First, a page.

Our New Kennel
The following is the article about our adventure with building our new kennel, as it appeared in Celebrating Greyhounds:
On February 1, 2001, Rocky Mountain Greyhound Adoption became homeless after the kennel we had been using was sold. We were fortunate to be able to move into temporary housing in a small kennel owned by Herb and Linda Gleim, who breed and race Greyhounds. Torri Morris, our adoption coordinator, lived in a motor home parked next to the kennel from February until June, when she bought a home nearby. It was crowded, but our adoption dogs and Torri’s dogs moved into the kennel. However, we really needed to find a permanent home.
We first had some difficult choices to make: Would we continue as a kennel-based adoption group, change to a foster-home based group, or would the toll on our group brought on by the major changes cause us to disband? Our decision was that we would remain a kennel-based group. One reason is that over the years, we have found that Greyhounds that have been in multiple homes are more prone to suffer separation anxiety, and we believe there is significant trauma caused by leaving a foster home. Another consideration was that as a trainer, Torri is able to provide routine worming and vaccinations for the dogs and also evaluate each dog’s personality and make recommendations regarding the type of home situation that would be best for each one. Her relationship with the other kennel operators has made it possible for our group to obtain records and information from them. We were offered the use of a kennel at Cloverleaf Kennel Club in Loveland, Colorado, but while it was a much appreciated and generous offer, Torri would not have been able to continue providing the kennel work for our adoption dogs and this was not acceptable. Torri started adopting out her own retired racers fifteen years ago and she provided much needed guidance for the two novice Greyhound adopters who started RMGA. She has been a major part of our group since our incorporation in 1994 and has always helped care for our dogs. We felt our group could not continue without Torri, and we lost several members when the decision was made to not use a kennel at Cloverleaf. It is always sad to see friends leave, but the Greyhounds in Colorado gained a new adoption group in the process.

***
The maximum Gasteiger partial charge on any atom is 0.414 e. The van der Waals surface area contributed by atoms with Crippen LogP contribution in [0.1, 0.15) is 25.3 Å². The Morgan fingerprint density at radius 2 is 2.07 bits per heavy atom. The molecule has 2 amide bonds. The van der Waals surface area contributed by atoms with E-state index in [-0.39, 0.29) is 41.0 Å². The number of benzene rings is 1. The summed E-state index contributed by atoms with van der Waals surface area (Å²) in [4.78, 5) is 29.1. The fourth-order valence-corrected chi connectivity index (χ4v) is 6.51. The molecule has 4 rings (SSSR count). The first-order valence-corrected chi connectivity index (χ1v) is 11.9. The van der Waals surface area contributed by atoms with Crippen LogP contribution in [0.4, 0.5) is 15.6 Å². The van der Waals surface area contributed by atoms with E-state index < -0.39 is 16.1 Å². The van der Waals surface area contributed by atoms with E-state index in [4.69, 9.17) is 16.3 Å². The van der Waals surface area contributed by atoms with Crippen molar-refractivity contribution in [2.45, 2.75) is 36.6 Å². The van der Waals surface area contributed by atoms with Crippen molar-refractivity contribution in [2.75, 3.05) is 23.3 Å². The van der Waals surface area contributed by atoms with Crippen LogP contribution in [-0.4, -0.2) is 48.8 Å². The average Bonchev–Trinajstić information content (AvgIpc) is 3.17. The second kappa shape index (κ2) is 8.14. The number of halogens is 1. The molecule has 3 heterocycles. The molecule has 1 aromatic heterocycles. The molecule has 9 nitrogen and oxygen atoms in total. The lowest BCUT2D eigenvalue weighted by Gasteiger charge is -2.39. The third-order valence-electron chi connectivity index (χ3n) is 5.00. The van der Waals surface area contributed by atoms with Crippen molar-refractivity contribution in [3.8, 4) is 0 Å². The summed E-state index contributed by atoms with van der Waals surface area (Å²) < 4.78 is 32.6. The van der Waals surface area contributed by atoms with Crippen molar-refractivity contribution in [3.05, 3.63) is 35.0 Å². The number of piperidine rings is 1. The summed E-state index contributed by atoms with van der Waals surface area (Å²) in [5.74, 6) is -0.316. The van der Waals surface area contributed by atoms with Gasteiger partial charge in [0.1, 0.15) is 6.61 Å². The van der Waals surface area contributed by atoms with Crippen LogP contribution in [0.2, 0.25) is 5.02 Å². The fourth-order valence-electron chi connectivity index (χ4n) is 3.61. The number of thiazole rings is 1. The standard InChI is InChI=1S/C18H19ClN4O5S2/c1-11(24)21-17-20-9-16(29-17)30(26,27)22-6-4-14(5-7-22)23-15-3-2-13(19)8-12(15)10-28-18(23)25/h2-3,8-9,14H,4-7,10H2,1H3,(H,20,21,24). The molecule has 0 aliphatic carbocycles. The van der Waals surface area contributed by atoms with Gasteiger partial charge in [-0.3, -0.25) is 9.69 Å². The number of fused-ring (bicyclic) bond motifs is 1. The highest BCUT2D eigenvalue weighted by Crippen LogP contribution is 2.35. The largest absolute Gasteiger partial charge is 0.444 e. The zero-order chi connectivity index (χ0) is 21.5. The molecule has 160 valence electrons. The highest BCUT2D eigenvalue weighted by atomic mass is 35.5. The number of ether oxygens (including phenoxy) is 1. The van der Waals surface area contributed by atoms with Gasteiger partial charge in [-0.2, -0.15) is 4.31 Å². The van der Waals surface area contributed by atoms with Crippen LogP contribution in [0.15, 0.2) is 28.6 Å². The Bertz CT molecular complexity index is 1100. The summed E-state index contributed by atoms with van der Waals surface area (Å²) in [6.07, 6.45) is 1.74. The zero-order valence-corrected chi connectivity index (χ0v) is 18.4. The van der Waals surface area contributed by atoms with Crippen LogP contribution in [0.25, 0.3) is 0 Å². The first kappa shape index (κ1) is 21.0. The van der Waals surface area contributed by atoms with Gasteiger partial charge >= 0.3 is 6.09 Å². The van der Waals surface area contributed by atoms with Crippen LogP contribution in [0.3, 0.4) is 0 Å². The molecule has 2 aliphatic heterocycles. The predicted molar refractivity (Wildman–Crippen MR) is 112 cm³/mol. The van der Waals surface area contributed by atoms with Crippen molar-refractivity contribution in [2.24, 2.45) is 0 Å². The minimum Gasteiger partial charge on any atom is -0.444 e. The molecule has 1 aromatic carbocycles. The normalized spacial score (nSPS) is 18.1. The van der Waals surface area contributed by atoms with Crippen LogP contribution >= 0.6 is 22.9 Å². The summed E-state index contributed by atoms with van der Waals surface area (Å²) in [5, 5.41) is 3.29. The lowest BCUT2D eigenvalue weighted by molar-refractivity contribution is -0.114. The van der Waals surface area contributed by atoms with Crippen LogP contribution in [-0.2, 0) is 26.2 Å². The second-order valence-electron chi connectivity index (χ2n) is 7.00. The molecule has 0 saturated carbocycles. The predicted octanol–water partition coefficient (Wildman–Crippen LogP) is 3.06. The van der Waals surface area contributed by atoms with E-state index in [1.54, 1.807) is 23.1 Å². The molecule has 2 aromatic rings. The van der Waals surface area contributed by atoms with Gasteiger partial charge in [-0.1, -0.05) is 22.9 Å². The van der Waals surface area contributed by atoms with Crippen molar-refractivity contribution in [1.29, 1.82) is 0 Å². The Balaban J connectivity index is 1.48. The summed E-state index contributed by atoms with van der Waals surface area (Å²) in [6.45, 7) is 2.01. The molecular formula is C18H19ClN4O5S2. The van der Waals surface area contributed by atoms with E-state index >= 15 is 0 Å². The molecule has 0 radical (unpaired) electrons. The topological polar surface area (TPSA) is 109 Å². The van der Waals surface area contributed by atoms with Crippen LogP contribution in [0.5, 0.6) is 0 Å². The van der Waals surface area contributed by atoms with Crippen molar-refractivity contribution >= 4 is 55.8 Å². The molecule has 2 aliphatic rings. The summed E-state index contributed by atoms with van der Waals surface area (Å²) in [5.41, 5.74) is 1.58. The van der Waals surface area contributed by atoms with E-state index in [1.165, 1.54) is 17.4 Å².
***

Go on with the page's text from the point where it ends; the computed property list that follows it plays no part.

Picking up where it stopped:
We explored a number of options for our new home. We needed enough land to house a kennel, near enough to Denver to allow potential adopters and volunteers easy access, yet far enough from the city to avoid problems with neighbors. We began looking at horse properties that might be converted to a kennel and we found a 35-acre property with a barn and fenced areas that could easily have been converted. Our treasurer presented a plan where a group of investors would pool money for a down payment, and would share a portion of the cost of the monthly payment. We would rent out the residence on the property to help with the mortgage expense. The value of property in the Denver area has been steadily increasing, and we felt it would be possible for a portion of the property to be subdivided and sold to pay back the investors, with a profit, within a few years. However, before we could take the steps to attempt this plan, the land was sold. It was now late June 2001, and we were starting to worry; the Gleims had their own Greyhound pups that needed to be brought into their kennel, and with us there, there was not enough room.
Soon after we started adopting Greyhounds from the Gleims’ kennel, they became deeply involved with our adoption efforts and when the property we had been hoping to buy was sold, they offered to let us build a kennel on their property. After examining our finances, this seemed to be an impossible goal: A well alone would cost at least $10,000! The Gleims then offered to let us tap into their well, allowing us to avoid that expense. We met with Herb and Linda and Herb’s brother, Rick, and made plans for a 20 ft. by 80 ft. pole barn as our new kennel. It would have 18 indoor-outdoor runs for adoption dogs, a kitchen/office area, a bathroom, a storage room, and a small crate area. The design we chose was similar to the Gleims’ kennel to allow us to take advantage of their experience with the building process.
In July 2001, we mailed almost 1,000 letters to local businesses, asking for their help with our project. We had learned trusses would be difficult to acquire because the local building code requires that they have to be specially manufactured. As if by magic, four days after the first letters were mailed, we had our first donation from Fort Collins Truss: all the trusses for the roof. This was the first sign that this kennel would become a reality.
With Rick Gleim as our commander-in-chief directing this project from the very beginning, construction of the kennel began on September 22, 2001. The ground was leveled, the outline of the building was marked on the ground and we started setting the posts for the building. After the first day, we had all of the posts set and bands around them to hold them in place. The building looked so small when it was just an outline on the ground but after we saw the posts in the ground, we began to realize the enormity of this project.